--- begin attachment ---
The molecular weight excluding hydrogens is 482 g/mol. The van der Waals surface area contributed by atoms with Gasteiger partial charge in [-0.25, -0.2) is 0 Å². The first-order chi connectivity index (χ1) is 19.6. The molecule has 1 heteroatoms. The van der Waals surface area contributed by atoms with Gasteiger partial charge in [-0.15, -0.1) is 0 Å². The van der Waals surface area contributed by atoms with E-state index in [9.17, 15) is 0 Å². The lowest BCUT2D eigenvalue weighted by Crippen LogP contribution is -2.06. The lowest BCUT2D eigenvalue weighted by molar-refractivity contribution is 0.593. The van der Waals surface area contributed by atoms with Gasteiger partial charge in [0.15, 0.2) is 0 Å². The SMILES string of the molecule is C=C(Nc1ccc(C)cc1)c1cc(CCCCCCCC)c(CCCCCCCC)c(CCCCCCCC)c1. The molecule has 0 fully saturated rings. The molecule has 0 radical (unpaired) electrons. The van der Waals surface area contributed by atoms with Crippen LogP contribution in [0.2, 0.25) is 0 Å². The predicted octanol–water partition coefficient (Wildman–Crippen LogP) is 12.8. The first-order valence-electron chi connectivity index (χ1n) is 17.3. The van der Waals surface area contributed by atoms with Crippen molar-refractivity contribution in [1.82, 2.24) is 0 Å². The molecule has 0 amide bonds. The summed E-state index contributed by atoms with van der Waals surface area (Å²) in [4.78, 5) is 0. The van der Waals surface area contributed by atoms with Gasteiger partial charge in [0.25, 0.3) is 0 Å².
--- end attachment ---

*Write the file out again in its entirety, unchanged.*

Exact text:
The molecular weight excluding hydrogens is 482 g/mol. The van der Waals surface area contributed by atoms with Gasteiger partial charge in [-0.25, -0.2) is 0 Å². The first-order chi connectivity index (χ1) is 19.6. The molecule has 1 heteroatoms. The van der Waals surface area contributed by atoms with Gasteiger partial charge in [-0.15, -0.1) is 0 Å². The van der Waals surface area contributed by atoms with E-state index in [9.17, 15) is 0 Å². The lowest BCUT2D eigenvalue weighted by Crippen LogP contribution is -2.06. The lowest BCUT2D eigenvalue weighted by molar-refractivity contribution is 0.593. The van der Waals surface area contributed by atoms with Gasteiger partial charge in [0.15, 0.2) is 0 Å². The SMILES string of the molecule is C=C(Nc1ccc(C)cc1)c1cc(CCCCCCCC)c(CCCCCCCC)c(CCCCCCCC)c1. The molecule has 0 fully saturated rings. The molecule has 0 radical (unpaired) electrons. The van der Waals surface area contributed by atoms with Crippen LogP contribution in [0.2, 0.25) is 0 Å². The predicted octanol–water partition coefficient (Wildman–Crippen LogP) is 12.8. The first-order valence-electron chi connectivity index (χ1n) is 17.3. The van der Waals surface area contributed by atoms with Crippen molar-refractivity contribution in [1.82, 2.24) is 0 Å². The molecule has 0 amide bonds. The summed E-state index contributed by atoms with van der Waals surface area (Å²) in [4.78, 5) is 0. The van der Waals surface area contributed by atoms with Gasteiger partial charge in [0.25, 0.3) is 0 Å².